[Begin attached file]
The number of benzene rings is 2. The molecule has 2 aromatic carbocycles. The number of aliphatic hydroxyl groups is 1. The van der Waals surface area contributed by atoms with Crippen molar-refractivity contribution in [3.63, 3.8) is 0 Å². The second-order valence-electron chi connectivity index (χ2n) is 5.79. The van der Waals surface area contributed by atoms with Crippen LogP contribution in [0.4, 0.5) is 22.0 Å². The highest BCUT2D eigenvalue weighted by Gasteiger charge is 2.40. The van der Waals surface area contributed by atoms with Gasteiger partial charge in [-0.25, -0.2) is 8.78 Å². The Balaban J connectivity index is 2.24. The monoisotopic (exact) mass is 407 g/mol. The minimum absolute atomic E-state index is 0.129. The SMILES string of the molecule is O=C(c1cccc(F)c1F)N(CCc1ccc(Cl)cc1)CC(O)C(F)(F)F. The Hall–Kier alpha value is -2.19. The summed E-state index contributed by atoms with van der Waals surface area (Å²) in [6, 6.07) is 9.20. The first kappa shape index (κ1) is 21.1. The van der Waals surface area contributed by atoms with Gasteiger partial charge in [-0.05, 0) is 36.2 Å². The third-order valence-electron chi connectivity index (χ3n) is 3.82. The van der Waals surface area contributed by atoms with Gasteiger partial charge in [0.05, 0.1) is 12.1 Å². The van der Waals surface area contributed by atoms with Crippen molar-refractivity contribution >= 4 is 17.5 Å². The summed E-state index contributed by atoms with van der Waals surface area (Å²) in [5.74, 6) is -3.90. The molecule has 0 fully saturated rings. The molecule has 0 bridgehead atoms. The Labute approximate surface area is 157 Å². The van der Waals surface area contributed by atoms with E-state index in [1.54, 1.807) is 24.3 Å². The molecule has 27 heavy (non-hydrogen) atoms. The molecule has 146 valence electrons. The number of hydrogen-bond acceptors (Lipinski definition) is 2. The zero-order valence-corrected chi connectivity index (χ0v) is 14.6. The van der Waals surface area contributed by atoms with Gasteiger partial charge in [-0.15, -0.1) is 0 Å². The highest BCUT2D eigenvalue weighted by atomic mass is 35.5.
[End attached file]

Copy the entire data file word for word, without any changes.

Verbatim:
The number of benzene rings is 2. The molecule has 2 aromatic carbocycles. The number of aliphatic hydroxyl groups is 1. The van der Waals surface area contributed by atoms with Crippen molar-refractivity contribution in [3.63, 3.8) is 0 Å². The second-order valence-electron chi connectivity index (χ2n) is 5.79. The van der Waals surface area contributed by atoms with Crippen LogP contribution in [0.4, 0.5) is 22.0 Å². The highest BCUT2D eigenvalue weighted by Gasteiger charge is 2.40. The van der Waals surface area contributed by atoms with Gasteiger partial charge in [-0.25, -0.2) is 8.78 Å². The Balaban J connectivity index is 2.24. The monoisotopic (exact) mass is 407 g/mol. The minimum absolute atomic E-state index is 0.129. The SMILES string of the molecule is O=C(c1cccc(F)c1F)N(CCc1ccc(Cl)cc1)CC(O)C(F)(F)F. The Hall–Kier alpha value is -2.19. The summed E-state index contributed by atoms with van der Waals surface area (Å²) in [6, 6.07) is 9.20. The first kappa shape index (κ1) is 21.1. The van der Waals surface area contributed by atoms with Gasteiger partial charge in [-0.05, 0) is 36.2 Å². The third-order valence-electron chi connectivity index (χ3n) is 3.82. The van der Waals surface area contributed by atoms with Gasteiger partial charge in [0.05, 0.1) is 12.1 Å². The van der Waals surface area contributed by atoms with Crippen molar-refractivity contribution >= 4 is 17.5 Å². The summed E-state index contributed by atoms with van der Waals surface area (Å²) in [5.74, 6) is -3.90. The molecule has 0 fully saturated rings. The molecule has 0 bridgehead atoms. The Labute approximate surface area is 157 Å². The van der Waals surface area contributed by atoms with E-state index in [1.54, 1.807) is 24.3 Å². The molecule has 27 heavy (non-hydrogen) atoms. The molecule has 146 valence electrons. The number of hydrogen-bond acceptors (Lipinski definition) is 2. The zero-order valence-corrected chi connectivity index (χ0v) is 14.6. The van der Waals surface area contributed by atoms with Gasteiger partial charge in [-0.15, -0.1) is 0 Å². The highest BCUT2D eigenvalue weighted by atomic mass is 35.5.